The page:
Behind the Beat: Dapper Mammals

Things get off to an interesting start on Mammal Dap’s new EP, 5lbsHigh5. The band’s members may look a bit young and scruffy in that indie kind of way, but the sounds that regale you from the first note have a lot more to do with 1973 than 2013.

It’s a lush, laidback and funky sound that would provide a perfect soundtrack for cruising town in a very large Cadillac. There’s even plenty of organ involved, something that’s becoming rather a rarity. When Mammal Dap goes up-tempo there’s a slight taste of fusion, with complex melodies weaving back and forth between keyboard and guitar, all driven by bass and drums deep in groove territory.

The band formed in October 2012, coalescing from several Valley bands. Keyboardist Zack Cross says, “At first we thought of ourselves as being more of an R&B or neo-soul kind of band in the style of Erykah Badu, D’Angelo, and people like that. So very early on we wrote the group of songs that is on our newly released EP.

“We wrote them as instrumentals with the idea of having vocals on them, and we had a long period of working with different vocalists, all of whom were very talented, but for one reason or another that just never worked out,” Cross says. “So instead we kind of just said, ‘Hey, these instrumentals actually stand really well on their own’ and have now been going in that direction for the last few months.”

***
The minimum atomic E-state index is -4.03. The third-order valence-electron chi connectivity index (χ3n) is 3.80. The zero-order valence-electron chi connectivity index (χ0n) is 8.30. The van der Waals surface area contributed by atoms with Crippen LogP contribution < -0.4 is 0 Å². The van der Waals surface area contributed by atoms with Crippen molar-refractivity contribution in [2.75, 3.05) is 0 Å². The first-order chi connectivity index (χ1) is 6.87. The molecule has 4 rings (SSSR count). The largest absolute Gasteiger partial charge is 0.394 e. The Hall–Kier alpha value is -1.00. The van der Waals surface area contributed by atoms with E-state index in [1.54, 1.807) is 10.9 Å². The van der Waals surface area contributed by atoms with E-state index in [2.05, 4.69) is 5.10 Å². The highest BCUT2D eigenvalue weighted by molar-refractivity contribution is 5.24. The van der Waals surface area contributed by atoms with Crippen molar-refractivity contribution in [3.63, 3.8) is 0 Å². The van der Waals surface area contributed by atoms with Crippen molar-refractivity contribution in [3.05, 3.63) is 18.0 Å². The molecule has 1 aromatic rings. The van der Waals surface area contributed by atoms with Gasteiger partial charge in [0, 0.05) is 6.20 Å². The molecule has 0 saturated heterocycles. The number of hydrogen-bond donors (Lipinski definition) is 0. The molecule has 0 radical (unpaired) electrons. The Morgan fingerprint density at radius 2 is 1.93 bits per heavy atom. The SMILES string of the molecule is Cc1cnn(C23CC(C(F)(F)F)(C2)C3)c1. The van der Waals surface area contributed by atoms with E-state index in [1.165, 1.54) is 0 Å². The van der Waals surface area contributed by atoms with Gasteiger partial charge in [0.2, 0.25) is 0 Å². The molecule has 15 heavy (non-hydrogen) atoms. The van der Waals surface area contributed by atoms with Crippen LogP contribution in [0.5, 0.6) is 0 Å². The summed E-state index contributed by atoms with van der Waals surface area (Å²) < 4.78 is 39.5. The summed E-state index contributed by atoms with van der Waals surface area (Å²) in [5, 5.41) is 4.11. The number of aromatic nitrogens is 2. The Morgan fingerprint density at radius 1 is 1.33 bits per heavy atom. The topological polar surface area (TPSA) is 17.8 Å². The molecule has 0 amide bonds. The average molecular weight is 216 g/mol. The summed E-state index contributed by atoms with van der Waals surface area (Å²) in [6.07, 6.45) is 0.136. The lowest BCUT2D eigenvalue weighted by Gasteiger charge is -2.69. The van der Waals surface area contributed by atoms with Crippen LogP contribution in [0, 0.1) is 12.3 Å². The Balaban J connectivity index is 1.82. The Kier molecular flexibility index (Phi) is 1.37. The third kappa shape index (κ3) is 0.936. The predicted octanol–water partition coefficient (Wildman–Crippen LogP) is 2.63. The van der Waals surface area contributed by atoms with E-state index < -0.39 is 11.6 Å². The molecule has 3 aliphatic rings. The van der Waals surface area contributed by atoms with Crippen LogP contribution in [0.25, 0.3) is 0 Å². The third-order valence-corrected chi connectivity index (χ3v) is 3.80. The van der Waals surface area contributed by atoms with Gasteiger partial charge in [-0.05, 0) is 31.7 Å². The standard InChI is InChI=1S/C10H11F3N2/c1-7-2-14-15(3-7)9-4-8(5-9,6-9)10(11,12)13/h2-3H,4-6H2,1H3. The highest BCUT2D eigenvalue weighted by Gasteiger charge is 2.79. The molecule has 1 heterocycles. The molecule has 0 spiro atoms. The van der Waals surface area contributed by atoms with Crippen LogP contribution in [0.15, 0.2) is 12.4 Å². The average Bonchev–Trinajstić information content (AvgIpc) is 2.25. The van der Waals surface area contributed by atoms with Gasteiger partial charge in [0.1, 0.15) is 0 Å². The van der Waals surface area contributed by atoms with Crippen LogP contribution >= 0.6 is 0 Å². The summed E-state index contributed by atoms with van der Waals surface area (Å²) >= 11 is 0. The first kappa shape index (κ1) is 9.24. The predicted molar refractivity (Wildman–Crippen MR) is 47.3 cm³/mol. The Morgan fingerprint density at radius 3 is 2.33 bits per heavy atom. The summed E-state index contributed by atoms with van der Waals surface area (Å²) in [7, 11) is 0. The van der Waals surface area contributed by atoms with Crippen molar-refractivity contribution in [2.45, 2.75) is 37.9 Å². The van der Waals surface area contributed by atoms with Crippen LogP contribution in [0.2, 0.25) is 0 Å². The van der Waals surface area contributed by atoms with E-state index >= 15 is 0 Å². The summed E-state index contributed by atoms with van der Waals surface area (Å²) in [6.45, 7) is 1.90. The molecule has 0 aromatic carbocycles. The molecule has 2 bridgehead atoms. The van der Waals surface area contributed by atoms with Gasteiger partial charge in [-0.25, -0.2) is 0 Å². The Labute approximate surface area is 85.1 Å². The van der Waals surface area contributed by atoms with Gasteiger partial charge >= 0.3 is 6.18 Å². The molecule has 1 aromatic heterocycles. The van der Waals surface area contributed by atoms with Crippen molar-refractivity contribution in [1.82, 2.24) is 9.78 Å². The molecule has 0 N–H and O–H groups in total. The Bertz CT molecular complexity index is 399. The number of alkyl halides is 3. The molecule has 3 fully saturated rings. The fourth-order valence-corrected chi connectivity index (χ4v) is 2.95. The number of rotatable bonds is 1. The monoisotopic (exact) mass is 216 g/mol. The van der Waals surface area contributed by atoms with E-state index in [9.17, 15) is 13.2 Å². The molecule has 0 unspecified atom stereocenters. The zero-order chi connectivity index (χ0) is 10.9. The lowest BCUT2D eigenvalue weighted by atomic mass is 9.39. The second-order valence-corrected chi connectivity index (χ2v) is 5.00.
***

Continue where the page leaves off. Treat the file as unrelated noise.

He goes on to offer a pretty spot-on description of the band’s music: “Future soul/psychedelic R&B. There are hints of jazz fusion in there as well, but that comparison can have cheesy connotations for some people, so we shy away from that a bit. But we do love fusion, too.”

It’s clear the members of Mammal Dap know their way around their instruments, so it’s not surprising their songwriting process is collaborative. “A lot of times one of us will have a little nugget of a song, maybe even the template for an entire song, and then when we bring that into rehearsal it will transform into something new after just playing it for a little while. And even our earliest songs continue to change a bit after playing them a lot,” Cross says. “Our songwriting process is a lot more experimentation-oriented than maybe some other groups, but it doesn’t come out sounding like John Cage or anything. We try to make music that all people will enjoy, regardless of their understanding of music theory or that kind of thing.”

You can catch the band in a lot of places in the near future, as they embark on their mission to spread the word about their new recording. The closest spot is Mission Bar and Tapas in Pittsfield, where they take the stage Oct. 14.•


For more info and to get the band’s music, visit, or


Author: James Heflin

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